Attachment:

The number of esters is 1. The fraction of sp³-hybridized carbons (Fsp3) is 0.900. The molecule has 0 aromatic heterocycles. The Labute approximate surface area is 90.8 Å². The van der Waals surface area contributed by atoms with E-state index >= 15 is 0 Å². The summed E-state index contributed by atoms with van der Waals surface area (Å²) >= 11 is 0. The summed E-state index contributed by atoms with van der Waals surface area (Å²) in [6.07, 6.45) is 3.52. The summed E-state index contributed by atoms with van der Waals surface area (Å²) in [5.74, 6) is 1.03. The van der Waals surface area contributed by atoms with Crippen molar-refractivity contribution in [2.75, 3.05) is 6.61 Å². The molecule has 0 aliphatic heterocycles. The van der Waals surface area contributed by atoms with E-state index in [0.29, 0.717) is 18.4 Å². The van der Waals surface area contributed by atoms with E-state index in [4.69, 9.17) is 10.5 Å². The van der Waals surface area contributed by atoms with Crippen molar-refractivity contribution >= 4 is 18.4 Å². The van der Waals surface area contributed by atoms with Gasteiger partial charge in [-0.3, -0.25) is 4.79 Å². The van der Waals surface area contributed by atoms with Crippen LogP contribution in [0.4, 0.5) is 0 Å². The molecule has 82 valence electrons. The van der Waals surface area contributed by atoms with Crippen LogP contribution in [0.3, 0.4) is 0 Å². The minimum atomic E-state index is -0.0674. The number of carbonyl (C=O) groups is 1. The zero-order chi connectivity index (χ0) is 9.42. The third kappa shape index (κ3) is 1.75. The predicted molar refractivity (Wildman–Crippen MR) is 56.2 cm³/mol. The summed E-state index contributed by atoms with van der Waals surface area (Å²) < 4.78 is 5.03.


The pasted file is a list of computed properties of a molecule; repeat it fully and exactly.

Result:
The number of esters is 1. The fraction of sp³-hybridized carbons (Fsp3) is 0.900. The molecule has 0 aromatic heterocycles. The Labute approximate surface area is 90.8 Å². The van der Waals surface area contributed by atoms with E-state index >= 15 is 0 Å². The summed E-state index contributed by atoms with van der Waals surface area (Å²) >= 11 is 0. The summed E-state index contributed by atoms with van der Waals surface area (Å²) in [6.07, 6.45) is 3.52. The summed E-state index contributed by atoms with van der Waals surface area (Å²) in [5.74, 6) is 1.03. The van der Waals surface area contributed by atoms with Crippen molar-refractivity contribution in [2.75, 3.05) is 6.61 Å². The molecule has 0 aliphatic heterocycles. The van der Waals surface area contributed by atoms with E-state index in [0.29, 0.717) is 18.4 Å². The van der Waals surface area contributed by atoms with E-state index in [4.69, 9.17) is 10.5 Å². The van der Waals surface area contributed by atoms with Crippen molar-refractivity contribution >= 4 is 18.4 Å². The van der Waals surface area contributed by atoms with Gasteiger partial charge in [-0.3, -0.25) is 4.79 Å². The van der Waals surface area contributed by atoms with Crippen LogP contribution in [0.4, 0.5) is 0 Å². The molecule has 82 valence electrons. The van der Waals surface area contributed by atoms with Crippen LogP contribution in [0.3, 0.4) is 0 Å². The minimum atomic E-state index is -0.0674. The number of carbonyl (C=O) groups is 1. The zero-order chi connectivity index (χ0) is 9.42. The third kappa shape index (κ3) is 1.75. The predicted molar refractivity (Wildman–Crippen MR) is 56.2 cm³/mol. The summed E-state index contributed by atoms with van der Waals surface area (Å²) < 4.78 is 5.03.